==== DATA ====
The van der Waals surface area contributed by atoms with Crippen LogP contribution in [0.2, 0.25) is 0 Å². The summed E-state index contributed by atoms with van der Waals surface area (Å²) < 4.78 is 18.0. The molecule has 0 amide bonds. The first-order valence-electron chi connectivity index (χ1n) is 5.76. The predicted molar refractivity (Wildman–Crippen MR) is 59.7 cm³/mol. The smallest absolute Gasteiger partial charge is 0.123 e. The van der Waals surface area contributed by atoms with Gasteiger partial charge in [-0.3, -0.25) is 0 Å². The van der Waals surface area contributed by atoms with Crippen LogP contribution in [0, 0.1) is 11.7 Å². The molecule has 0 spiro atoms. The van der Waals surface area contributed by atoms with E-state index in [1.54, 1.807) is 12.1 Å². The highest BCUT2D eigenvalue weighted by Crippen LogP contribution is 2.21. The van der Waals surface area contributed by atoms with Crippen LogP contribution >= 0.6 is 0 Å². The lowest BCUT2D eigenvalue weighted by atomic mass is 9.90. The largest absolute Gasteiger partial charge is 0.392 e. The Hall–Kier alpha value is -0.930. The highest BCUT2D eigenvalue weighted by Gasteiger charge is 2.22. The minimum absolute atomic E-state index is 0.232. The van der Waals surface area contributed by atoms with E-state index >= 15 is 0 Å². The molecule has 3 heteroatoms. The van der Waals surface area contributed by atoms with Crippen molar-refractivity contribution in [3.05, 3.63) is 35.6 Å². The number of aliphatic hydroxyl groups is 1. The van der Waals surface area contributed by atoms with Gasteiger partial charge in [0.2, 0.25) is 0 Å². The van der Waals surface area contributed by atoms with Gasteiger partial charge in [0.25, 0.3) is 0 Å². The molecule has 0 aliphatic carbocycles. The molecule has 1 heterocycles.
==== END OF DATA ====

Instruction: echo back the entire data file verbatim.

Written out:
The van der Waals surface area contributed by atoms with Crippen LogP contribution in [0.2, 0.25) is 0 Å². The summed E-state index contributed by atoms with van der Waals surface area (Å²) < 4.78 is 18.0. The molecule has 0 amide bonds. The first-order valence-electron chi connectivity index (χ1n) is 5.76. The predicted molar refractivity (Wildman–Crippen MR) is 59.7 cm³/mol. The smallest absolute Gasteiger partial charge is 0.123 e. The van der Waals surface area contributed by atoms with Gasteiger partial charge in [-0.3, -0.25) is 0 Å². The van der Waals surface area contributed by atoms with Crippen LogP contribution in [0, 0.1) is 11.7 Å². The molecule has 0 spiro atoms. The van der Waals surface area contributed by atoms with E-state index in [1.54, 1.807) is 12.1 Å². The highest BCUT2D eigenvalue weighted by Crippen LogP contribution is 2.21. The van der Waals surface area contributed by atoms with Crippen LogP contribution >= 0.6 is 0 Å². The lowest BCUT2D eigenvalue weighted by atomic mass is 9.90. The largest absolute Gasteiger partial charge is 0.392 e. The Hall–Kier alpha value is -0.930. The highest BCUT2D eigenvalue weighted by Gasteiger charge is 2.22. The minimum absolute atomic E-state index is 0.232. The van der Waals surface area contributed by atoms with E-state index >= 15 is 0 Å². The molecule has 3 heteroatoms. The van der Waals surface area contributed by atoms with Crippen molar-refractivity contribution in [3.05, 3.63) is 35.6 Å². The number of aliphatic hydroxyl groups is 1. The van der Waals surface area contributed by atoms with Gasteiger partial charge in [0.2, 0.25) is 0 Å². The van der Waals surface area contributed by atoms with Gasteiger partial charge in [0.25, 0.3) is 0 Å². The molecule has 0 aliphatic carbocycles. The molecule has 1 heterocycles.